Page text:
A phone survey conducted in 2001 by Cho, et al., showed that as of September 2001, four Canavan test providers listed on Genetests.org had stopped performing that test, citing the MCH patent as the reason for stopping.25 The Cho et al. study did not contain information on exactly how many laboratories were performing the Canavan test before 2001, so it is impossible to say what fraction of labs stopped performing the Canavan test due to patent enforcement.
A 2003 newspaper article reported that MCH had licensed the patent to 15 laboratories.11 Genetests.org currently lists 37 facilities that provide Canavan disease testing, diagnosis, and/or carrier screening. Of these 37 facilities, 23 are listed as providing mutation analysis, full sequencing, carrier testing, and/or prenatal diagnosis. These are all DNA-based tests, so those labs have most likely taken a license with MCH. Fourteen labs are listed as providing analyte testing only, which does not include DNA analysis and would not require a license.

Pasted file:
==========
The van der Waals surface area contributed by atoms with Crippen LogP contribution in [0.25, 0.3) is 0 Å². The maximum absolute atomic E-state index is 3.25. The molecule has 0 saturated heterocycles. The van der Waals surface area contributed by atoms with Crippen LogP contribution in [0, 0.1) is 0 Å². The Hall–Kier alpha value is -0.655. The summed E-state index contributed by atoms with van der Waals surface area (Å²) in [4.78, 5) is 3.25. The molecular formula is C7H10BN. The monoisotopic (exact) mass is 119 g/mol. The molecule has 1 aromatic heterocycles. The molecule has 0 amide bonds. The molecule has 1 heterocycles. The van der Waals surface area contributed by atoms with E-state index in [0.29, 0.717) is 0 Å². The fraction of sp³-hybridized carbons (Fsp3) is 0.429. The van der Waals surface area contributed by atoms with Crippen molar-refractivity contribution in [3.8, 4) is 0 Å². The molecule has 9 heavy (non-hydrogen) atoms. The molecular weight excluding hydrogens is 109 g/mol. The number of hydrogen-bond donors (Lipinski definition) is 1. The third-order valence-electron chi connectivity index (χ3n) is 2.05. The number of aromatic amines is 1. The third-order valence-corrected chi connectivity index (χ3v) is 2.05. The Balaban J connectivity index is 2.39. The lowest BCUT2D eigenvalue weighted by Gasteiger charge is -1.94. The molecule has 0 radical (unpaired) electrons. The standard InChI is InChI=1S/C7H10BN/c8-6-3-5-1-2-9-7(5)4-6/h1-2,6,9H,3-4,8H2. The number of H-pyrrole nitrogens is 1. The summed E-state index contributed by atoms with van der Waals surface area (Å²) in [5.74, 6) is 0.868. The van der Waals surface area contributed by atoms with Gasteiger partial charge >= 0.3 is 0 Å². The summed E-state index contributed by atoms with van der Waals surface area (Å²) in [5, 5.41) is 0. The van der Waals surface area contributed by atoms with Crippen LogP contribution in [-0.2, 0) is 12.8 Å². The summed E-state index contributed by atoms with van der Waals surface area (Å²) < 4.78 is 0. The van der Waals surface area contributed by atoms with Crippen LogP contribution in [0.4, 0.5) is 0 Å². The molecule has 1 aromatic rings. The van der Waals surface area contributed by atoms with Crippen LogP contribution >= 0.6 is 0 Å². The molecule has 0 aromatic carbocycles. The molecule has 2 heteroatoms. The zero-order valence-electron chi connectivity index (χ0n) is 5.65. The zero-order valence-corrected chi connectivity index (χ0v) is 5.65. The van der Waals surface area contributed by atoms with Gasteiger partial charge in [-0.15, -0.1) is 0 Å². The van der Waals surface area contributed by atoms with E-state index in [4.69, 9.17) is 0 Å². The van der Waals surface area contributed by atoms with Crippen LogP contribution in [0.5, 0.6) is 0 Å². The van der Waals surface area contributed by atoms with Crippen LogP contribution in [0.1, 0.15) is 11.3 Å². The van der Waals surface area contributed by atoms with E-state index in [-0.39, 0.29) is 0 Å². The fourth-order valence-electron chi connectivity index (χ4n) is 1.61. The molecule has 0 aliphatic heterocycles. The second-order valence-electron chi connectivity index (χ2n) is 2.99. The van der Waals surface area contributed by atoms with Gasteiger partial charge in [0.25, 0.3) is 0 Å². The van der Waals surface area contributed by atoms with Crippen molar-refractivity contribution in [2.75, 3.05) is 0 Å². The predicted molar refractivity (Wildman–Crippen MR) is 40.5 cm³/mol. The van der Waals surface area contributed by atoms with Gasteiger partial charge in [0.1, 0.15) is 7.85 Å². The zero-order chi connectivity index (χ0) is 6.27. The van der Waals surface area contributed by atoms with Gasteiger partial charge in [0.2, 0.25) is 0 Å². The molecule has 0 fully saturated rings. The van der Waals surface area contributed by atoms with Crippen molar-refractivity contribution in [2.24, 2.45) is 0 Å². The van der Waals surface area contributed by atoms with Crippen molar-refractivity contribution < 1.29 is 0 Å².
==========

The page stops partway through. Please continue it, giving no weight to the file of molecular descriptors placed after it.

In June 2007, Genetests.org listed 37 U.S. laboratories providing Canavan testing, and 34 for Tay-Sachs testing. Of these, 26 labs were listed as performing both Tay-Sachs and Canavan testing. A telephone survey of all 45 laboratories offering Canavan testing, Tay-Sachs testing, or both was performed between June and August 2007. Of the 45, six did not respond to repeated telephone calls. Of the 45, two stated that they no longer offered the Tay-Sachs test, and five no longer offered the Canavan test. In addition, 5 labs stated that they only provided the tests as part of a panel including other genetic tests, and these labs were excluded. Laboratory personnel, usually receptionists or billing staff, were asked for the list price of the test in question. When the tests were only available as part of a panel, we did not report the price of the test. Personnel were not asked whether they had a license for the MCH patents, as a negative answer to such a question could have posed a liability to the laboratory. Personnel were not asked whether they had taken a license of the Tay-Sachs patent, as the authors knew from the NIH OTT staff that it was never licensed.